(*) The present representative in Parliament from the area is one Mr. Bellarmin. He shares his (very rare) name with a 16th Century Italan Cardinal (later canonized) who was seriously involved in the Inquisitorial proceedings against Giordano Bruno and Galileo (Bellarmino was the saint's surname actually). An old friend of mine Herm Anand (named after a Saint named Hermann), who hails from Kanya Kumari, also comes to mind.


(**) I had heard earlier of the Hindu-Christian divide of Kanyakumari - including urban legends which alleged the local Christians were agitating for a christening of the district as 'Kanni Mary' ('Virgin Mary'). The Rock was an object of serious contention. When the move to build the grand Vivekananda memorial gained momentum, it acquired a strong and exclusive Hindu flavor (fired by a perspective that saw Vivekananda purely as a figure of Hindu Revival) and the local Christians came up with a counter-claim that St. Francis Xavier had also meditated on the rock and so it could not be an exclusively Hindu holy place. Then some documents apparently surfaced establishing the rock to be property of the temple and so, the Hindu nationalists could go ahead and build the memorial; even then, some bad blood persisted and the local fishermen were initially not enthusiastic about ferrying fervent pilgirms to the island...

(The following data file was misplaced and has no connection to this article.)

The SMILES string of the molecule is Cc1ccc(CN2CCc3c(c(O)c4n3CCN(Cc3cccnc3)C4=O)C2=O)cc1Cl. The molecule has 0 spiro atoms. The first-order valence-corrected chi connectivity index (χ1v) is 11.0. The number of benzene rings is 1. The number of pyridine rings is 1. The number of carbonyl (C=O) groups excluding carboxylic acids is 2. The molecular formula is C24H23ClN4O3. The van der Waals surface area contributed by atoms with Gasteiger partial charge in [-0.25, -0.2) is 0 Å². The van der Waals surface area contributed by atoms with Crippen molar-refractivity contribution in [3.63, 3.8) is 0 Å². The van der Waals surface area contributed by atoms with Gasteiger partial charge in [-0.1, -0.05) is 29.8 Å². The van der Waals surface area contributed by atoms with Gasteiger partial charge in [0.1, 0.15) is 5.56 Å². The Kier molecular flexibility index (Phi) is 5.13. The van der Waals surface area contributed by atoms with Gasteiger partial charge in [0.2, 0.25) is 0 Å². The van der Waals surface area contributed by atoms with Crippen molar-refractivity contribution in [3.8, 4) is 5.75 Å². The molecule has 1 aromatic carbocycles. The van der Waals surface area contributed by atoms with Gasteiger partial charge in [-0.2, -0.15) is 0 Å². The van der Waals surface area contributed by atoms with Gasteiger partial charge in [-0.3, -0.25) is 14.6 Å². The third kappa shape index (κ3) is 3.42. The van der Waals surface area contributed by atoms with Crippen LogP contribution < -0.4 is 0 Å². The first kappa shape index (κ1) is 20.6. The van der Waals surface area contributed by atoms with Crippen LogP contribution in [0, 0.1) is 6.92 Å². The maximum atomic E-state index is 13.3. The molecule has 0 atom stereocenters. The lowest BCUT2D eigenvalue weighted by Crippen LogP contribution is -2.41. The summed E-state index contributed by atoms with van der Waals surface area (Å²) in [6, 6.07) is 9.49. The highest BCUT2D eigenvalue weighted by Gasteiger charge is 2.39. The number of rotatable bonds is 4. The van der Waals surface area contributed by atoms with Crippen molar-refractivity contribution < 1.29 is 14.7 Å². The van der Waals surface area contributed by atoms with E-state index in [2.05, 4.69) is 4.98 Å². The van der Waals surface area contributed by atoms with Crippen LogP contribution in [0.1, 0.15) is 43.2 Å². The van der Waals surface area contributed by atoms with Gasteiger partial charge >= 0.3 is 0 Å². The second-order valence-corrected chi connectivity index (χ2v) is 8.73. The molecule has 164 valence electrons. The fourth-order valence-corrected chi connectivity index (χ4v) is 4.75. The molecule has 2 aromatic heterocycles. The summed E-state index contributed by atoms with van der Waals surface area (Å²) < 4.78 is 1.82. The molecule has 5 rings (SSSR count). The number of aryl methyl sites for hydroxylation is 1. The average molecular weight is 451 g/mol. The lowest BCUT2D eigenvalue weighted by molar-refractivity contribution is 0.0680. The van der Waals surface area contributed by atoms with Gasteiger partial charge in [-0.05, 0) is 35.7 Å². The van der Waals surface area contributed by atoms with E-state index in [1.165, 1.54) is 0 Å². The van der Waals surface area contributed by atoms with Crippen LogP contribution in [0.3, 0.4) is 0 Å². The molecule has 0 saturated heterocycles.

The existence of the 'footprint shrine' does enhance the claim the temple had on the rock. Since the Vivekananda story mentions a ferry, the island probably was already a site of pilgrimage - not clear whether the holiness associated with the place was purely for its being the site of the Goddess's penance or also for its St. Xavier connection. And yes, Vivekananda's swimming the very choppy straits to the rock was a remarkable feat, something even an okay swimmer like self (I can swim country-style(***) for a mile or so in swimming pool conditions) cannot dream of ever managing.